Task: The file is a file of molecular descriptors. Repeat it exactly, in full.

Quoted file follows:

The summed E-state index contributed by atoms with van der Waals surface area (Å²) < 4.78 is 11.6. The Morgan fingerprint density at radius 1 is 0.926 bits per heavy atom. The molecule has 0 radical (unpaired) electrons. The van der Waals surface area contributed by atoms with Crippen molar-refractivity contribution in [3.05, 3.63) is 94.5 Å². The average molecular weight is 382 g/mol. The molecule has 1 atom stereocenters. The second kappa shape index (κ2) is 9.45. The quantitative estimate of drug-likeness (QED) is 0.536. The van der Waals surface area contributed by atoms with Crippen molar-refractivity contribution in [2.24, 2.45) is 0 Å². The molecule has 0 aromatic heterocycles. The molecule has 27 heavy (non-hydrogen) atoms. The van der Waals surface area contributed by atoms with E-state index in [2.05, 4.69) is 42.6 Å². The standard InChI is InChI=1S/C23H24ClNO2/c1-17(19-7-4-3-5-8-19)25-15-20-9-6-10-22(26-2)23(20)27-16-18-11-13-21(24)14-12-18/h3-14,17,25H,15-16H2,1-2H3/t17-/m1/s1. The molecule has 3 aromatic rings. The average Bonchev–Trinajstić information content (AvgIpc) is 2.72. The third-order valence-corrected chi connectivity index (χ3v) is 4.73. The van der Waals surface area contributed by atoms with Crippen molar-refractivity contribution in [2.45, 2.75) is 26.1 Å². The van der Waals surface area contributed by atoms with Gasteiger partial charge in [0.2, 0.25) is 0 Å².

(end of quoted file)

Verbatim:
The summed E-state index contributed by atoms with van der Waals surface area (Å²) < 4.78 is 11.6. The Morgan fingerprint density at radius 1 is 0.926 bits per heavy atom. The molecule has 0 radical (unpaired) electrons. The van der Waals surface area contributed by atoms with Crippen molar-refractivity contribution in [3.05, 3.63) is 94.5 Å². The average molecular weight is 382 g/mol. The molecule has 1 atom stereocenters. The second kappa shape index (κ2) is 9.45. The quantitative estimate of drug-likeness (QED) is 0.536. The van der Waals surface area contributed by atoms with Crippen molar-refractivity contribution in [2.24, 2.45) is 0 Å². The molecule has 0 aromatic heterocycles. The molecule has 27 heavy (non-hydrogen) atoms. The van der Waals surface area contributed by atoms with E-state index in [2.05, 4.69) is 42.6 Å². The standard InChI is InChI=1S/C23H24ClNO2/c1-17(19-7-4-3-5-8-19)25-15-20-9-6-10-22(26-2)23(20)27-16-18-11-13-21(24)14-12-18/h3-14,17,25H,15-16H2,1-2H3/t17-/m1/s1. The molecule has 3 aromatic rings. The average Bonchev–Trinajstić information content (AvgIpc) is 2.72. The third-order valence-corrected chi connectivity index (χ3v) is 4.73. The van der Waals surface area contributed by atoms with Crippen molar-refractivity contribution in [2.45, 2.75) is 26.1 Å². The van der Waals surface area contributed by atoms with Gasteiger partial charge in [0.2, 0.25) is 0 Å².